Downer – Downer (2001)
Despite arriving during rap-metal’s heyday, Downer were an entirely different proposition. A real obscurity amongst nu-metal era releases, the only release by this L.A. band was an alternative metal anomaly that seems to have been utterly lost to the annals of time.
With a cold, dry sound that actually worked in their favour, the unique vocals of J. Scott (whose delivery mixed a strangely robotic monotonous tone with a devious sense of melody) and the inventive staccato nu-metal riffing (you won’t find too many solos here) appear workmanlike on the surface but slyly work their way under your skin.
“Weed Eater” packed a vocal hook big enough to reel in a walrus and the incessant pace of “Last Time” was an in-your-face moment of malevolent melody overflowing with barely restrained menace. A true alternative to the majority of Roadrunner Records’ output in the early 00’s, Downer is a sorely underrated and misunderstood nu-metal time capsule.
Sepultura – Nation (2001)
Derrick Green‘s second outing as Sepultura frontman arrived in 2001 and was home to thrash, hardcore punk and that tribal sound that has become synonymous with this legendary band.
From fiery bursts of brutal thrash (the short, sharp shock of “Revolt”) to experiments in thundering tribal grooves (“Uma Kura”) and arms-aloft anthems such as “Sepulnation”, this collection of political diatribes virtually fell into the nu-metal cesspool when it should have been revered for its experimental nature and quality songwriting.
Sepultura have arguably gone from strength to strength since Nation‘s release – Dante XXII, Kairos and Quadra are particularly noteworthy – and any notion that Sepultura aren’t ‘Sepultura’ without Max (& Igor) Cavalera are preposterous.
However, perhaps even the band have fallen out of love with Sepulnation – although they’ve never stopped fighting the good fight – as tracks from this political monster rarely receive a live airing. A shame, as this semi-forgotten treat from the ‘Seps’ sizeable back catalogue still contains enough power to shock and awe.
Five Pointe O – Untitled (2002)
A band with huge promise who seemed to disappear as quickly as they arrived, Five Pointe O burst onto the scene with their debut for Roadrunner and incorporated the prerequisite nu-metal influences of the era with death metal, prog metal and every other sub-genre of metal you can bally well think of!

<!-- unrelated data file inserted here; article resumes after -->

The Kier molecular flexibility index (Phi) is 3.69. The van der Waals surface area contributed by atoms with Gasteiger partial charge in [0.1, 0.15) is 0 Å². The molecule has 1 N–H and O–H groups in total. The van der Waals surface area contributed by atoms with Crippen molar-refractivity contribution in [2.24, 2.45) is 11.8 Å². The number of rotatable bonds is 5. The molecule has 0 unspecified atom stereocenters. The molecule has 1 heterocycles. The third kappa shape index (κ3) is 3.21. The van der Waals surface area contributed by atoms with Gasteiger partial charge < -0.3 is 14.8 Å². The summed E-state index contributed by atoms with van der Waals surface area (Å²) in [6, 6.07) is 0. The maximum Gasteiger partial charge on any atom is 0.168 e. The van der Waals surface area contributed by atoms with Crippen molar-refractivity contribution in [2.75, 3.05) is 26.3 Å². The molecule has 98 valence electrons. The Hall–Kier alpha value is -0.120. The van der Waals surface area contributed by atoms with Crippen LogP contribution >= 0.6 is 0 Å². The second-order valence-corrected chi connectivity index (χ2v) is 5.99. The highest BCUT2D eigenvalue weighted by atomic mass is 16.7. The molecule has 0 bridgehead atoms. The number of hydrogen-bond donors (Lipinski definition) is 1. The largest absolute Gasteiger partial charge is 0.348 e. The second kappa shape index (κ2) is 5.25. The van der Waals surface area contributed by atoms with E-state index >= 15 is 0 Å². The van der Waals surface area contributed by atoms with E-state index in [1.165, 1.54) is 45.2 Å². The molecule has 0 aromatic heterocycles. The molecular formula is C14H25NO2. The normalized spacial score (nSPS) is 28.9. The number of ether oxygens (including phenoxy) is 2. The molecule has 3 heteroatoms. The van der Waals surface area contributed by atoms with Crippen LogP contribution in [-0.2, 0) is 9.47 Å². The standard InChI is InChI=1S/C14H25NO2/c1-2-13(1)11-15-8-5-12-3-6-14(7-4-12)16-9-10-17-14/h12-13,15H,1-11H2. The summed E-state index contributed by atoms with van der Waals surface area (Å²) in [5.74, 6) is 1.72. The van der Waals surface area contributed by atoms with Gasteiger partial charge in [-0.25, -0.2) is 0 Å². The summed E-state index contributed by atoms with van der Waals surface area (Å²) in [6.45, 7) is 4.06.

Featuring clean vocals, hair-raising screams and guttural roars, this cacophony of disparate styles may have been a marmite proposition but there was much to love about this one-off highlight from the tail end of nu-metal’s reign. The Rage Against The Machine-esque “Freedom” was a suitably ferocious tirade while the middle-eastern rhythms of “Syndrome Down” and the colossal progressive death metal/alt metal of “Purity 01” proved this was one band who could, and should, have gone on to greater things.
Instead, they imploded….leaving just this one, underrated 00’s gem, as evidence of their existence. Roadrunner Records should have pulled a gun on these fuckers and simply demanded a follow-up!
Sanctity – Road to Bloodshed (2007)
In modern metal terms, while Trivium – at their thrashiest – are a solid comparison, Sanctity were never riding roughshod over land already covered by Matt Heafy’s men. Instead, they delivered their own, distinct, brand of updated thrash. Admittedly, Roadrunner Records may have hoped Sanctity would replicate Trivium’s success – and Road To Bloodshed certainly had the quality to do so – but sadly the paying public failed to cotton on to what a tasty slice of melodic thrash they had at their disposal!
This was a crying shame as while the title track steps scarily close to metalcore’s formula, the power/thrash-fests of “Beloved Killer”, the huge “Zeppo” and the razor-sharp melodies of “Beneath The Machine” (where guitarist/vocalist Jared MacEachern ably recreates the roar of Testament man-mountain Chuck Billy) should have been enough to satisfy hardened thrashers accustomed to a little melody in their thrash.
Now plying his trade as Machine Head’s bassist, perhaps its too much to hope that one day Jared MacEachern will see fit to reform Sanctity and blow us all away with a follow up to this severely neglected modern thrash release.
Mutiny Within – Mutiny Within (2010)
Mutiny Within’s self-titled debut album seems to be a love it or hate it record but we sit firmly in the love it camp!
Like a progressive/technical/power metal tornado, this assured debut practically channeled every sub-genre metal has to offer with everyone from Dream Theater to Killswitch Engage proving an influence. As disparate as that may sound the result was uniformly impressive, melody and might colliding in a series of scintillating vignettes from a band with talent to burn.
As adept at crafting radio-friendly anthems as they are at kicking your teeth in with growls, screams and spine-shattering riffs, those not accustomed to embracing the more melodic (read ‘cheesy’) aspects of prog metal may balk at Mutiny Within but open ears are rewarded wholesale. Try the tricky balancing act of “Reflections” if proof is required.
Heavy when needed, introspective when desired; Mutiny Within was a beyond confident debut from a band surely destined for great things.
Have we forgotten your favourite underrated Roadrunner Records release? Pop it in the comments below and we’ll have a chinwag about it!